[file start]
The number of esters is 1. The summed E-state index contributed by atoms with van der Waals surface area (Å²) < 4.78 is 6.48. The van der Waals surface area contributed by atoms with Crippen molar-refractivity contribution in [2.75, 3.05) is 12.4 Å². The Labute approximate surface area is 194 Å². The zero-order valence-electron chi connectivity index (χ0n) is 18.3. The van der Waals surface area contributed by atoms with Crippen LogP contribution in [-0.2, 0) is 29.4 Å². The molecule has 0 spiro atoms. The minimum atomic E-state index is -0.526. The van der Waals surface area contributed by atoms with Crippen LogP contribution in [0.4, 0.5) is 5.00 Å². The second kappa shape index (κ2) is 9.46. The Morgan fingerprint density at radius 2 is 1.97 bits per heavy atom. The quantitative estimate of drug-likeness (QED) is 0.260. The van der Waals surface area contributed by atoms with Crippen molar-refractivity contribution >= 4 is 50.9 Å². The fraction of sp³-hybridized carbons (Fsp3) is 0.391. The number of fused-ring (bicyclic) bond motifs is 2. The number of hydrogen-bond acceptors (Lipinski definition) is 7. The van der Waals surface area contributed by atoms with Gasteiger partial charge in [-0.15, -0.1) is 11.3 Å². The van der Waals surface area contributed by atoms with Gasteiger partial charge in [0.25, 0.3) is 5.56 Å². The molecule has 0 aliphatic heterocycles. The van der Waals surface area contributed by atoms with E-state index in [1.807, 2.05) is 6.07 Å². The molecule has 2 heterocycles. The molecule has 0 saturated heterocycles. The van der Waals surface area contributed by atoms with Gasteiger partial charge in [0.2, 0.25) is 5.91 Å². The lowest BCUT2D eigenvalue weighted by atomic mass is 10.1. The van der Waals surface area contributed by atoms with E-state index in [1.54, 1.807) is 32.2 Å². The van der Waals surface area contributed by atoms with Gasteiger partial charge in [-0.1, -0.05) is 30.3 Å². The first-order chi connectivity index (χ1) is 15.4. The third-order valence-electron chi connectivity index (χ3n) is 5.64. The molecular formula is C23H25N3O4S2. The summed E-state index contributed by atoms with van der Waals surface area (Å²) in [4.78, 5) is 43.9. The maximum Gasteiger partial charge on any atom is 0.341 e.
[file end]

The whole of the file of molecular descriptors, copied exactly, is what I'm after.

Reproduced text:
The number of esters is 1. The summed E-state index contributed by atoms with van der Waals surface area (Å²) < 4.78 is 6.48. The van der Waals surface area contributed by atoms with Crippen molar-refractivity contribution in [2.75, 3.05) is 12.4 Å². The Labute approximate surface area is 194 Å². The zero-order valence-electron chi connectivity index (χ0n) is 18.3. The van der Waals surface area contributed by atoms with Crippen LogP contribution in [-0.2, 0) is 29.4 Å². The molecule has 0 spiro atoms. The minimum atomic E-state index is -0.526. The van der Waals surface area contributed by atoms with Crippen LogP contribution in [0.4, 0.5) is 5.00 Å². The second kappa shape index (κ2) is 9.46. The Morgan fingerprint density at radius 2 is 1.97 bits per heavy atom. The quantitative estimate of drug-likeness (QED) is 0.260. The van der Waals surface area contributed by atoms with Crippen molar-refractivity contribution >= 4 is 50.9 Å². The fraction of sp³-hybridized carbons (Fsp3) is 0.391. The number of fused-ring (bicyclic) bond motifs is 2. The number of hydrogen-bond acceptors (Lipinski definition) is 7. The van der Waals surface area contributed by atoms with Gasteiger partial charge in [-0.15, -0.1) is 11.3 Å². The van der Waals surface area contributed by atoms with Gasteiger partial charge in [0.25, 0.3) is 5.56 Å². The molecule has 0 aliphatic heterocycles. The van der Waals surface area contributed by atoms with E-state index in [1.807, 2.05) is 6.07 Å². The molecule has 2 heterocycles. The molecule has 0 saturated heterocycles. The van der Waals surface area contributed by atoms with Gasteiger partial charge in [0.2, 0.25) is 5.91 Å². The lowest BCUT2D eigenvalue weighted by atomic mass is 10.1. The van der Waals surface area contributed by atoms with E-state index in [1.54, 1.807) is 32.2 Å². The van der Waals surface area contributed by atoms with Gasteiger partial charge in [-0.1, -0.05) is 30.3 Å². The first-order chi connectivity index (χ1) is 15.4. The third-order valence-electron chi connectivity index (χ3n) is 5.64. The molecular formula is C23H25N3O4S2. The summed E-state index contributed by atoms with van der Waals surface area (Å²) in [4.78, 5) is 43.9. The maximum Gasteiger partial charge on any atom is 0.341 e.